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What is the safest way to find missing snakes if they are loose in your house?

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The first part of recovering a lost pet snake is a manual hunt. Get a hand mirror and a really powerful flashlight, and start looking. The most common places you'll find them is hidden behind things or wound up in the works of things like your couch. Look under and behind everything — book cases, books, shelving, walls, doors, appliances, couches, under cushions/mattresses/pillows/blankets — snakes like gaps, crevices, and dark places. Behind warm TVs and appliances are a favorite. Get down on the floor and start looking up under the stove, refrigerator, and cabinets. If you find any unfortunate holes they can crawl into (cabinets often have them up under their base), explore the interior carefully and (assuming you can eliminate the possibility of entry) close off that opening for the duration of the search.

If a quick search doesn't turn up any results, it's time to set some traps and "alarms". Snakes (both nocturnal and diurnal) like to travel at night. They also tend to travel along edges of things like furniture and baseboards. Before you retire for the night, you can lay out some thin strips of flour or corn starch at strategic places by baseboards and across doorway openings. Not only will a disturbed path of corn starch alert you to their movement, but the drag pattern will help you narrow down which room they may have entered.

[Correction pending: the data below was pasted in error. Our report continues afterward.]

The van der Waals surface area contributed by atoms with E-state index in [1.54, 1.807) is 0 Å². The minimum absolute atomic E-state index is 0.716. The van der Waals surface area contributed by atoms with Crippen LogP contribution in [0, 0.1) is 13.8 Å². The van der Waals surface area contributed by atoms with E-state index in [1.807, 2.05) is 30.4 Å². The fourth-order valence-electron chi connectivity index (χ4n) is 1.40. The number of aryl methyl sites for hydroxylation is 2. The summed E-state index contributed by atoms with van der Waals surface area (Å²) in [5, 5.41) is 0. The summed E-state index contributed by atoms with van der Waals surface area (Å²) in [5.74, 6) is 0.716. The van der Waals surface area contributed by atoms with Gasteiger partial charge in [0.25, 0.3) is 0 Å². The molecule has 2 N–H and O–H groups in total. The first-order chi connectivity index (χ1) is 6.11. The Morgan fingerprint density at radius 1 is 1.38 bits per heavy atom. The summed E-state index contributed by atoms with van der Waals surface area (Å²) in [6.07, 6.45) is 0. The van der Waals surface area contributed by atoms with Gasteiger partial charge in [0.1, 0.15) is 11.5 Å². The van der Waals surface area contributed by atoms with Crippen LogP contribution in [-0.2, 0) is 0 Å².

You can also set out sheets of foil or that noisy cellophane wrap along their most likely routes and listen at night. Those crinkly ultra-thin grocery store bags are great. Think about all the places you checked earlier and find things that will make noise if they crawl over or under them. Nothing will wake you faster than the sound of something crawling around in your bedroom in the dark.

You can also try setting out some dark enclosures of your own. Try placing some tissue boxes, square waste baskets, boxes, bags, and blankets … anything you can snug up tightly into the corner of the wall so they have more chance of encountering it. You may get lucky.

Oh, and check the toilet, behind it and in it. It's not very likely they would go down the hole, but it's fun to wallow around in the dark cool water… if you're a snake.

  • A friend and I had all we could do to stop his large anaconda from going down the toilet. – blacksmith37 Aug 31 '18 at 1:04

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